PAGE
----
I've had a fair bit to do with George Brandis over the years.
He is the source of some of my most deep-seated disappointments.
The Trade Union Royal Commission was put together by Brandis, who hand-picked Dyson Heydon and by extension Stoljar et al. Much of the tone and absence of action from the TURC appears to me to be a reflection of Brandis's input.
Brandis didn't deliver the things we wanted from him, the things (like championing free speech and the repeal of 18C) he promised us he was born for.
He enthusiastically embraced the things his party's base didn't ask him to deliver - like gay marriage and his voluble repudiation of people who question Islam's compatibility with our civilisation.
He's unremarkable, undistinguished by achievement and will be remembered as just another slippery, self-serving politician.
Remember when George Brandis said he was born for the repeal of 18C and reining in the Human Rights Commission?
PAUL KELLY AND DENNIS SHANAHAN
TONY Abbott plans to roll back Labor's laws that limit free speech on the basis of not "giving offence", defend religious freedom and reform the Australian Human Rights Commission.
In an exclusive interview with The Australian, the Opposition Leader said that, if elected, he would work with his attorney-general, George Brandis, to require the commission to champion, instead of restrict, the right of free speech in Australia.
This would involve amending the Racial Discrimination Act, which prohibits remarks that offend others on grounds of race or ethnicity. This was the provision used to prosecute newspaper columnist Andrew Bolt.
Signalling his belief that the current law is untenable, Mr Abbott said: "Any suggestion you can have free speech as long as it doesn't hurt people's feelings is ridiculous. If we are going to be a robust democracy, if we are going to be a strong civil society, if we are going to maintain that great spirit of inquiry, which is the spark that has made our civilisation so strong, then we've got to allow people to say things that are unsayable in polite company.
"We've got to allow people to think things that are unthinkable in polite company and take their chances in open debate."
Mr Abbott's stance on championing the right of free speech also involves support for the position of Senator Brandis that the Human Rights Commission Act may need to be amended to guarantee reform in its outlook and its promotion of traditional democratic freedoms.
The Abbott-Brandis position is certain to provoke a firestorm of opposition from the Labor Party and the Greens, given their deep attachment to cultural and institutional change through the application of anti-discrimination law.
Senator Brandis has attacked the Human Rights Commission as "an anti-discrimination commission" with little attachment to classical human rights.
Asked by The Australian if he had the tenacity to force through these reforms, Senator Brandis said: "I was born for it."
When Mr Abbott was questioned about the extent of his commitment to this agenda, he said: "I think I can say I have helped to encourage George in that direction."
Mr Abbott's link between speech and thought is the pivotal point. This goes to the heart of the progressive agenda that he opposes - by limiting what people can say, the purpose is to limit what people think, hence the idea of "thought crime".
In a speech last week to the Centre for Independent Studies, Senator Brandis said the debasement of the human rights project lay in the creation of the right to "equal concern and respect". This invested a "privileged status" for those claiming to be victims. Senator Brandis said it led directly to the unacceptable doctrine that underpinned Labor's law: "that a person's freedom to express an opinion will always yield to another person's right not to be offended".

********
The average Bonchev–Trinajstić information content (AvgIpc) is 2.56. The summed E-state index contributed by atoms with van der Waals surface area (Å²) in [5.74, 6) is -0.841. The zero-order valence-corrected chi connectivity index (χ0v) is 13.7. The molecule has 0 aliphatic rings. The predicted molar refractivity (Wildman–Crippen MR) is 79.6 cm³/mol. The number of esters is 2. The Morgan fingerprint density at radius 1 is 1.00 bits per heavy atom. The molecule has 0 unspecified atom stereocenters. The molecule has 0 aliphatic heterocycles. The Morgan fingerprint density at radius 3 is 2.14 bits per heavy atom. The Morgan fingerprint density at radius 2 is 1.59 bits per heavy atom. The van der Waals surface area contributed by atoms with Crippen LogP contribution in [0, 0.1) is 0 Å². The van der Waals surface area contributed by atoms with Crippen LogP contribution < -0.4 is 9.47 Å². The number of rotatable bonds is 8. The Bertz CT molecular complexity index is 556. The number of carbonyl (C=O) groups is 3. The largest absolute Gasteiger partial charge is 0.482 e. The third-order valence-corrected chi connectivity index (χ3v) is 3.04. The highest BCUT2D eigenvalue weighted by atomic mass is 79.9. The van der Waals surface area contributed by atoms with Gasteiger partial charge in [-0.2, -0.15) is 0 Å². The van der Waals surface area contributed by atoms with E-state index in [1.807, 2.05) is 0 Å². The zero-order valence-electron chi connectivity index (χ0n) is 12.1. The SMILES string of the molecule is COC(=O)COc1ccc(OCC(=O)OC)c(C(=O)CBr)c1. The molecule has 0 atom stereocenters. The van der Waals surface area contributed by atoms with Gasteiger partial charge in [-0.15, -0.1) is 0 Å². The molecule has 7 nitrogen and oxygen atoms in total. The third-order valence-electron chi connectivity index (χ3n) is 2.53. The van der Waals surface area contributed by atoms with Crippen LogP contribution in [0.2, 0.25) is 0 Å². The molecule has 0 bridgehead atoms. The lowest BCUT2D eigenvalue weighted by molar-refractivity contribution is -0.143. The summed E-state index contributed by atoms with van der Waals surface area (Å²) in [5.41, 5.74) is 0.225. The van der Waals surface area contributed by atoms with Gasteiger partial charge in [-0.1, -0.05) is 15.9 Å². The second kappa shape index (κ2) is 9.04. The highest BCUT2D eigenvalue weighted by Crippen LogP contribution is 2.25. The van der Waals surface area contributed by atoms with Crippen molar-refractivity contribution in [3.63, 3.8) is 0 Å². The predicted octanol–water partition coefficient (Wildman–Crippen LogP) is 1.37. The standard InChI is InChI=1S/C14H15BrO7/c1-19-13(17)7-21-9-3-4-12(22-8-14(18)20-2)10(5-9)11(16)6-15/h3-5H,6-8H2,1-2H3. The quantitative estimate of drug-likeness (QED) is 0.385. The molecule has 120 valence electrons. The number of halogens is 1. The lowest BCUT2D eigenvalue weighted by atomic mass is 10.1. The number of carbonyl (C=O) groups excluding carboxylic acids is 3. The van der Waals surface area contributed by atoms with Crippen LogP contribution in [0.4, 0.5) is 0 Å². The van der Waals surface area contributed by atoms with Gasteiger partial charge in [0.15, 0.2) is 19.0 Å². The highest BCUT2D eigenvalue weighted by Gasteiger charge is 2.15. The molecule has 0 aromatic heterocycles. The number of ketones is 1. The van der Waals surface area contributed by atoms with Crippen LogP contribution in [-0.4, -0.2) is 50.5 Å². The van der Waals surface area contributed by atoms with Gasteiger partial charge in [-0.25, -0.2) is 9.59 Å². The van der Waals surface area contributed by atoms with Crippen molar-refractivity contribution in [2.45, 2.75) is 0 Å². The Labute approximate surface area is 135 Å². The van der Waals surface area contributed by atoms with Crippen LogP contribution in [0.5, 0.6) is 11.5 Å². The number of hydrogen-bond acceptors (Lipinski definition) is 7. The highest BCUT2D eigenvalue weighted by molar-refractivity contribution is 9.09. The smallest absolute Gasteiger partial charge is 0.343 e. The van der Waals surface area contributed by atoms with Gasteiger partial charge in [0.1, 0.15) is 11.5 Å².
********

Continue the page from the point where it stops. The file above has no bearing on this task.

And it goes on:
This is the idea Mr Abbott and Senator Brandis have slated for statutory extinguishment. Mr Abbott made it clear he was not defending the article in question written by Bolt, columnist for News Corp Australia, publisher of The Australian. He said the policy was to amend section 18 (c) of the Racial Discrimination Act "in its current form". "I'm not encouraging people to be rude," he said. "I'm not encouraging people to be offensive. People may suffer social ostracism, they may deserve to suffer social ostracism. But if someone has got something they really want to say then, subject to the ordinary laws of defamation, they should be able to say it."
Asked about the campaign to use anti-discrimination law to limit religious freedom and the ability of religious hospitals, charities and schools to uphold their own values, Mr Abbott said: "We think religious organisations ought to be able to maintain their ethos."
This would put an Abbott government into direct conflict with the human rights lobby with its mission of extending anti-discrimination law to force religious institutions into embracing values contrary to their faiths. Mr Abbott said the Coalition had no commitment to repeal the removal of protection for religious providers of aged care facilities to act in accordance with their beliefs.
Senator Brandis said the tragedy of the human rights debate was that the Left had come to see freedom of speech as an obstacle to its conception of human rights. This is the challenge he faces in trying to reform the Australian Human Rights Commission. He proposes to create a new office of freedom commissioner within the Human Rights Commission to advance the cause of traditional rights such as free speech. He said he was prepared to change the act to ensure the commission was effectively re-directed. Mr Abbott said he supported the Brandis agenda.